WASHINGTON/PARIS: U.S. Secretary of State John Kerry made clear on Friday that the United States would punish Syrian President Bashar al-Assad for the “brutal and flagrant” chemical weapons attack that it says killed more than 1,400 people in Damascus last week.
Kerry said it was essential not to let Syria get away with the attack, partly as a sign to those who might consider using chemical weapons in the future. He said the United States was
joined by allies including France, “our oldest ally,” in its determination to act.
“It matters here if nothing is done,” Kerry said in a statement delivered at the State Department.
He said that if a “thug and a murderer like Bashar al-Assad can gas thousands of his own people with impunity,” it would be an example to others, such as, he said, Iran, Hezbollah and
“Will they remember that the Assad regime was stopped from those weapons’ current or future use? Or will they remember that the world stood aside and created impunity?” Kerry said.
Kerry laid out a raft of evidence he said showed Assad’s forces were behind the attack, and the U.S. government released an unclassified intelligence report at the same time including
many of the details.
The report said the Aug. 21 attack killed 1,429 Syrian civilians, including 426 children.
The intelligence gathered for the U.S. report included an intercepted communication by a senior official intimately familiar with the August 21 attack as well as other intelligence from people’s accounts and intercepted messages, the four-page report said.
France said on Friday it still backed military action to punish Assad’s government for the attack despite a British parliamentary vote against a military strike.
An aide to Russian President Vladimir Putin, a close Assad ally, seized on Thursday’s British “no” vote which set back U.S.-led efforts to intervene against Assad, saying it reflected
wider European worries about the dangers of a military response.
Assad’s government has repeatedly denied carrying out the chemical weapons attack, blaming rebels who it suggested were trying to provoke intervention.
Syrian state television, which did not carry Kerry’s speech live, reported that Kerry said the “first and last” aim of any action the Obama administration will carry out in the Middle East was to “guarantee the security of Israel”.
Any military strike looks unlikely at least until U.N. weapons inspectors leave Syria on Saturday.
Kerry said their report would only confirm that chemical weapons were used, and he made clear that would not change much for Washington since “guaranteed Russian obstructionism” would make it impossible for the U.N. to galvanize world action.
“The primary question is really no longer, what do we know. The question is, what are we – we collectively – what are we in the world going to do about it,” Kerry said.
He said the president had been clear that any action would be “limited and tailored” to punishing Assad, that it would not be intended to affect the civil war there and Washington remained committed to a diplomatic solution to the crisis.
The timing of any strikes may be complicated by Obama’s departure late on Tuesday for Sweden and a G20 summit in Russia.
He was not expected to order the strikes while in Sweden or Russia.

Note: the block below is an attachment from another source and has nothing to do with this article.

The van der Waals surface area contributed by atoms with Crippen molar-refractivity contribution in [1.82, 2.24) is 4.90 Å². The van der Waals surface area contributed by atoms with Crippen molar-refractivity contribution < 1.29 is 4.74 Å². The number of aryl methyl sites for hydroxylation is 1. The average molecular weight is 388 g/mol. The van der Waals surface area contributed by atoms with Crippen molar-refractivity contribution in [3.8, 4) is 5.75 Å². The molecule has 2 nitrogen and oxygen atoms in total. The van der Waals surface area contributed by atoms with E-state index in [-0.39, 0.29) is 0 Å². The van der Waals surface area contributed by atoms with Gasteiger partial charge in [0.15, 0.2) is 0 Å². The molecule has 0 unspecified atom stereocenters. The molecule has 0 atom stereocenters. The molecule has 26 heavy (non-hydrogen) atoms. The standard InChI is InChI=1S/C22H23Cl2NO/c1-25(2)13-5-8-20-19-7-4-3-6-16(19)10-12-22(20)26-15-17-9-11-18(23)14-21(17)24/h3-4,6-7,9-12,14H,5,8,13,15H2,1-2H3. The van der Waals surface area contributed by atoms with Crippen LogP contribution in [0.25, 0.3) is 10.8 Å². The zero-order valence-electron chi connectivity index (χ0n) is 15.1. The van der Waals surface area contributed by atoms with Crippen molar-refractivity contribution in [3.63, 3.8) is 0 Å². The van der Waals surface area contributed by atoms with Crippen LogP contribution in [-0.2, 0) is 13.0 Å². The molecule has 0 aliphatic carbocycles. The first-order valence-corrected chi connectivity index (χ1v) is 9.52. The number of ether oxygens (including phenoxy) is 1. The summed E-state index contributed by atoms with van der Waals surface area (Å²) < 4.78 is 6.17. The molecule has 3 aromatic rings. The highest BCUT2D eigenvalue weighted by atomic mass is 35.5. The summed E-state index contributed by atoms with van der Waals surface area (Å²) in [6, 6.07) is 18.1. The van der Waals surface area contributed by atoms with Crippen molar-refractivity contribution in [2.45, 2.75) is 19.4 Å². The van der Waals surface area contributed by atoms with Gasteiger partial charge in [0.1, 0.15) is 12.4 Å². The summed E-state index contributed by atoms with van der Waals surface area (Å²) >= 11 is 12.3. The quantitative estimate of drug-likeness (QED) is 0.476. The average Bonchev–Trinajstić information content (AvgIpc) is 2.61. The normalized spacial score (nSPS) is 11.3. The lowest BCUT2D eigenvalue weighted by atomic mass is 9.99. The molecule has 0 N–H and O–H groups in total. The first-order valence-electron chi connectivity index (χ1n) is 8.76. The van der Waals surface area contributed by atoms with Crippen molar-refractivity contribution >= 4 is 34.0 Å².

Kerry made clear Washington would not be swayed from acting either by the opinions of other states: “President Obama will ensure that the United States of America makes our own decisions on our own timelines, based on our values and our interests.”
Kerry was speaking the day after British Prime Minister David Cameron failed to win parliamentary backing for military action in Syria.
Finance minister George Osborne, one of Cameron’s closest allies, accepted that the vote had raised questions about Britain’s future relations with its allies.
“There will be a national soul-searching about our role in the world and whether Britain wants to play a big part in upholding the international system,” he said.
French President Francois Hollande told the daily Le Monde he still supported taking “firm” punitive action over an attack he said had caused “irreparable” harm to the Syrian people,
adding that he would work closely with France’s allies.
Hollande is not constrained by the need for parliamentary approval of any move to intervene in Syria and could act, if he chose, before lawmakers debate the issue on Wednesday.
“All the options are on the table. France wants action that is in proportion and firm against the Damascus regime,” he said.
Britain has traditionally been the United States’ most reliable military ally. However, the defeat of a the government motion authorising a military response in principle underscored misgivings dating from how the country decided to join the U.S.-led invasion of Iraq in 2003.
Russia, Assad’s most powerful diplomatic ally, opposes any military intervention in Syria, saying an attack would increase tension and undermine the chances of ending the civil war.
Putin’s senior foreign policy adviser, Yuri Ushakov, said the British vote represented majority opinion in Europe.
“People are beginning to understand how dangerous such scenarios are,” he told reporters. “Russia is actively working to avert a military scenario in Syria.”
Even a limited strike risks causing unintended consequences.
Syrian ex-soldiers say that military sites in Syria are packed with soldiers who have been effectively imprisoned by their superiors due to doubts about their loyalty, making them possible casualties in any U.S.-led air strikes.